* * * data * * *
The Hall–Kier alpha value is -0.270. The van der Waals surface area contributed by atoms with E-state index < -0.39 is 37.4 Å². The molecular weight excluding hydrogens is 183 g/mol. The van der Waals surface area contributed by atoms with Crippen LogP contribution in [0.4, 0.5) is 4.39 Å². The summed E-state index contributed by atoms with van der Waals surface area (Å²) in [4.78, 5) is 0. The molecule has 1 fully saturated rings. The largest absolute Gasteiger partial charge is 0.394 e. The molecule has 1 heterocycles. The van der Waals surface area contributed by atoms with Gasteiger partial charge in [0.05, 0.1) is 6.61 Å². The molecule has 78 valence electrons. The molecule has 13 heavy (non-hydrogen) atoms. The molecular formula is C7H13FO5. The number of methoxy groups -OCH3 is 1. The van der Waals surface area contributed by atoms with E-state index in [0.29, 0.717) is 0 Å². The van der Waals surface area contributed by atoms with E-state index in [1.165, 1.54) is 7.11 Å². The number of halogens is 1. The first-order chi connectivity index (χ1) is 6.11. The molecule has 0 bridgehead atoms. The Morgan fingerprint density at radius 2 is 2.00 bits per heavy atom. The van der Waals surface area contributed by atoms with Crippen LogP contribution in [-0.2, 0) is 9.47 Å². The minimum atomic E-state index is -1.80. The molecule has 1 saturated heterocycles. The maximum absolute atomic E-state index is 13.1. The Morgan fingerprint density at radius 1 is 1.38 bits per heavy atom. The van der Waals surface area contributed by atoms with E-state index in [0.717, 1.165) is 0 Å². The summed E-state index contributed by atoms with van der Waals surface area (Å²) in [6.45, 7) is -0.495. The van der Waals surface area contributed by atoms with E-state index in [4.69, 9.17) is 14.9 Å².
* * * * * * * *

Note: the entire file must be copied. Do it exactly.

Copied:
The Hall–Kier alpha value is -0.270. The van der Waals surface area contributed by atoms with E-state index < -0.39 is 37.4 Å². The molecular weight excluding hydrogens is 183 g/mol. The van der Waals surface area contributed by atoms with Crippen LogP contribution in [0.4, 0.5) is 4.39 Å². The summed E-state index contributed by atoms with van der Waals surface area (Å²) in [4.78, 5) is 0. The molecule has 1 fully saturated rings. The largest absolute Gasteiger partial charge is 0.394 e. The molecule has 1 heterocycles. The van der Waals surface area contributed by atoms with Gasteiger partial charge in [0.05, 0.1) is 6.61 Å². The molecule has 78 valence electrons. The molecule has 13 heavy (non-hydrogen) atoms. The molecular formula is C7H13FO5. The number of methoxy groups -OCH3 is 1. The van der Waals surface area contributed by atoms with E-state index in [0.29, 0.717) is 0 Å². The van der Waals surface area contributed by atoms with E-state index in [1.165, 1.54) is 7.11 Å². The number of halogens is 1. The first-order chi connectivity index (χ1) is 6.11. The molecule has 0 bridgehead atoms. The Morgan fingerprint density at radius 2 is 2.00 bits per heavy atom. The van der Waals surface area contributed by atoms with Crippen LogP contribution in [-0.2, 0) is 9.47 Å². The minimum atomic E-state index is -1.80. The molecule has 1 saturated heterocycles. The maximum absolute atomic E-state index is 13.1. The Morgan fingerprint density at radius 1 is 1.38 bits per heavy atom. The van der Waals surface area contributed by atoms with E-state index in [0.717, 1.165) is 0 Å². The summed E-state index contributed by atoms with van der Waals surface area (Å²) in [6.45, 7) is -0.495. The van der Waals surface area contributed by atoms with E-state index in [4.69, 9.17) is 14.9 Å².